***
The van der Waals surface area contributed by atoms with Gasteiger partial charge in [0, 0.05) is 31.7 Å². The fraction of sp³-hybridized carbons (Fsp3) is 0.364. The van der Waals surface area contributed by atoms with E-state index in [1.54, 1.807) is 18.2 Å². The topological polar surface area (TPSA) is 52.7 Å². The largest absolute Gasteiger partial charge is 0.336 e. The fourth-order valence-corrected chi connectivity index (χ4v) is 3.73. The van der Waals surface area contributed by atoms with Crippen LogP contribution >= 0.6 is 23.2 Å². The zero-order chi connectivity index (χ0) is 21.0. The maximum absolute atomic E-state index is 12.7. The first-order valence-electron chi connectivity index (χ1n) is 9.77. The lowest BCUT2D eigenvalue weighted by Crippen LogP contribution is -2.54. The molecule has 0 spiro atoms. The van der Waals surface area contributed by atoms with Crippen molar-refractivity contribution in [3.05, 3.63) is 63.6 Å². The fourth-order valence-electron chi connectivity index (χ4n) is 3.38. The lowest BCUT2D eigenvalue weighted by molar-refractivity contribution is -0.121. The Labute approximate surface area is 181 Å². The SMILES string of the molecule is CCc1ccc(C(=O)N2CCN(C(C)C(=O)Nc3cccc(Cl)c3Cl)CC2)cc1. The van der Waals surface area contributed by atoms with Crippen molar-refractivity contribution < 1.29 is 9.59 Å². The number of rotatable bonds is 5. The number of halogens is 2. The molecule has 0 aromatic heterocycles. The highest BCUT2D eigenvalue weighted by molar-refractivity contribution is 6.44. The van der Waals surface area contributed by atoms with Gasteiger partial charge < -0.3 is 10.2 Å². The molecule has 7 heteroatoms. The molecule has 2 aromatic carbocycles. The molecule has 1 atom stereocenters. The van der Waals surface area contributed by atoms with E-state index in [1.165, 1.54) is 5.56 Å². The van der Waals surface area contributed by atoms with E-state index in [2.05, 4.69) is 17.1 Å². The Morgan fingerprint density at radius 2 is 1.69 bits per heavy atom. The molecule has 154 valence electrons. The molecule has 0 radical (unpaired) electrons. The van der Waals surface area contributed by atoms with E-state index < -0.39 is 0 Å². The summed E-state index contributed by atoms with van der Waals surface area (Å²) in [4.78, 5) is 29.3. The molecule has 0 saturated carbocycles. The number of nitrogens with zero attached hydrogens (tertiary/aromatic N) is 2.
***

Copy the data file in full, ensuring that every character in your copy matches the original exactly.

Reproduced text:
The van der Waals surface area contributed by atoms with Gasteiger partial charge in [0, 0.05) is 31.7 Å². The fraction of sp³-hybridized carbons (Fsp3) is 0.364. The van der Waals surface area contributed by atoms with E-state index in [1.54, 1.807) is 18.2 Å². The topological polar surface area (TPSA) is 52.7 Å². The largest absolute Gasteiger partial charge is 0.336 e. The fourth-order valence-corrected chi connectivity index (χ4v) is 3.73. The van der Waals surface area contributed by atoms with Crippen LogP contribution >= 0.6 is 23.2 Å². The zero-order chi connectivity index (χ0) is 21.0. The maximum absolute atomic E-state index is 12.7. The first-order valence-electron chi connectivity index (χ1n) is 9.77. The lowest BCUT2D eigenvalue weighted by Crippen LogP contribution is -2.54. The molecule has 0 spiro atoms. The van der Waals surface area contributed by atoms with Crippen molar-refractivity contribution in [3.05, 3.63) is 63.6 Å². The fourth-order valence-electron chi connectivity index (χ4n) is 3.38. The lowest BCUT2D eigenvalue weighted by molar-refractivity contribution is -0.121. The Labute approximate surface area is 181 Å². The SMILES string of the molecule is CCc1ccc(C(=O)N2CCN(C(C)C(=O)Nc3cccc(Cl)c3Cl)CC2)cc1. The van der Waals surface area contributed by atoms with Crippen molar-refractivity contribution < 1.29 is 9.59 Å². The number of rotatable bonds is 5. The number of halogens is 2. The molecule has 0 aromatic heterocycles. The highest BCUT2D eigenvalue weighted by molar-refractivity contribution is 6.44. The van der Waals surface area contributed by atoms with Gasteiger partial charge < -0.3 is 10.2 Å². The molecule has 7 heteroatoms. The molecule has 2 aromatic carbocycles. The molecule has 1 atom stereocenters. The van der Waals surface area contributed by atoms with E-state index in [1.165, 1.54) is 5.56 Å². The van der Waals surface area contributed by atoms with E-state index in [2.05, 4.69) is 17.1 Å². The Morgan fingerprint density at radius 2 is 1.69 bits per heavy atom. The molecule has 154 valence electrons. The molecule has 0 radical (unpaired) electrons. The van der Waals surface area contributed by atoms with E-state index < -0.39 is 0 Å². The summed E-state index contributed by atoms with van der Waals surface area (Å²) in [4.78, 5) is 29.3. The molecule has 0 saturated carbocycles. The number of nitrogens with zero attached hydrogens (tertiary/aromatic N) is 2.